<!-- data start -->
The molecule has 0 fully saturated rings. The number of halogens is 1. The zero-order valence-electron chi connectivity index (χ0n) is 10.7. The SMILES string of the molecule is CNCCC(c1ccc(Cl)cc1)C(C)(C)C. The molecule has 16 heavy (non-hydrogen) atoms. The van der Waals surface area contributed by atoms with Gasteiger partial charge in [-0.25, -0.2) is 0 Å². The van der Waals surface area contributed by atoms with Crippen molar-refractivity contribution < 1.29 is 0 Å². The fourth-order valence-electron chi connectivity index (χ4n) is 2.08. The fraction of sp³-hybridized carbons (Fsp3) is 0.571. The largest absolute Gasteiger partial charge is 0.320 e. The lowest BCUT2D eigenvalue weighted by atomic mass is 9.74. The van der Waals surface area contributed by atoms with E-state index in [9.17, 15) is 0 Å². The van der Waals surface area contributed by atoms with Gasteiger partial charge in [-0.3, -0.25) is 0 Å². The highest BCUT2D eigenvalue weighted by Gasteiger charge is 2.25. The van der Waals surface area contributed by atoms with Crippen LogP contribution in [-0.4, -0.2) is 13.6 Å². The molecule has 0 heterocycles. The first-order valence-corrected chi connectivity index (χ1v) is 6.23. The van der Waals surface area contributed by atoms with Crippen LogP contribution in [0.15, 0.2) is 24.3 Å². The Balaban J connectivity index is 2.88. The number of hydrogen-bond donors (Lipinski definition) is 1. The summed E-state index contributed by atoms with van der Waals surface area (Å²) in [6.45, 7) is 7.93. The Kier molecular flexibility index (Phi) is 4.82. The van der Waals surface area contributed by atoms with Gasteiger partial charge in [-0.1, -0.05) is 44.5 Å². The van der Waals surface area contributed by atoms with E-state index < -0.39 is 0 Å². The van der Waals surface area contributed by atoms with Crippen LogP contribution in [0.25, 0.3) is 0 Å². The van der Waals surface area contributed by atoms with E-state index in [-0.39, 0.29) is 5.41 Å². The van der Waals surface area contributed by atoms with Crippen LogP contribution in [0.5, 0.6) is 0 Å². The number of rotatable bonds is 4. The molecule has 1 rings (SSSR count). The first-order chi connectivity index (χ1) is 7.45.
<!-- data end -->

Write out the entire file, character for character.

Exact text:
The molecule has 0 fully saturated rings. The number of halogens is 1. The zero-order valence-electron chi connectivity index (χ0n) is 10.7. The SMILES string of the molecule is CNCCC(c1ccc(Cl)cc1)C(C)(C)C. The molecule has 16 heavy (non-hydrogen) atoms. The van der Waals surface area contributed by atoms with Gasteiger partial charge in [-0.25, -0.2) is 0 Å². The van der Waals surface area contributed by atoms with Crippen molar-refractivity contribution < 1.29 is 0 Å². The fourth-order valence-electron chi connectivity index (χ4n) is 2.08. The fraction of sp³-hybridized carbons (Fsp3) is 0.571. The largest absolute Gasteiger partial charge is 0.320 e. The lowest BCUT2D eigenvalue weighted by atomic mass is 9.74. The van der Waals surface area contributed by atoms with E-state index in [9.17, 15) is 0 Å². The van der Waals surface area contributed by atoms with Gasteiger partial charge in [-0.3, -0.25) is 0 Å². The highest BCUT2D eigenvalue weighted by Gasteiger charge is 2.25. The van der Waals surface area contributed by atoms with Crippen LogP contribution in [-0.4, -0.2) is 13.6 Å². The molecule has 0 heterocycles. The first-order valence-corrected chi connectivity index (χ1v) is 6.23. The van der Waals surface area contributed by atoms with Crippen LogP contribution in [0.15, 0.2) is 24.3 Å². The Balaban J connectivity index is 2.88. The number of hydrogen-bond donors (Lipinski definition) is 1. The summed E-state index contributed by atoms with van der Waals surface area (Å²) in [6.45, 7) is 7.93. The Kier molecular flexibility index (Phi) is 4.82. The van der Waals surface area contributed by atoms with Gasteiger partial charge in [-0.1, -0.05) is 44.5 Å². The van der Waals surface area contributed by atoms with E-state index < -0.39 is 0 Å². The van der Waals surface area contributed by atoms with Crippen LogP contribution in [0.25, 0.3) is 0 Å². The van der Waals surface area contributed by atoms with E-state index in [-0.39, 0.29) is 5.41 Å². The van der Waals surface area contributed by atoms with Crippen LogP contribution in [0.5, 0.6) is 0 Å². The number of rotatable bonds is 4. The molecule has 1 rings (SSSR count). The first-order chi connectivity index (χ1) is 7.45.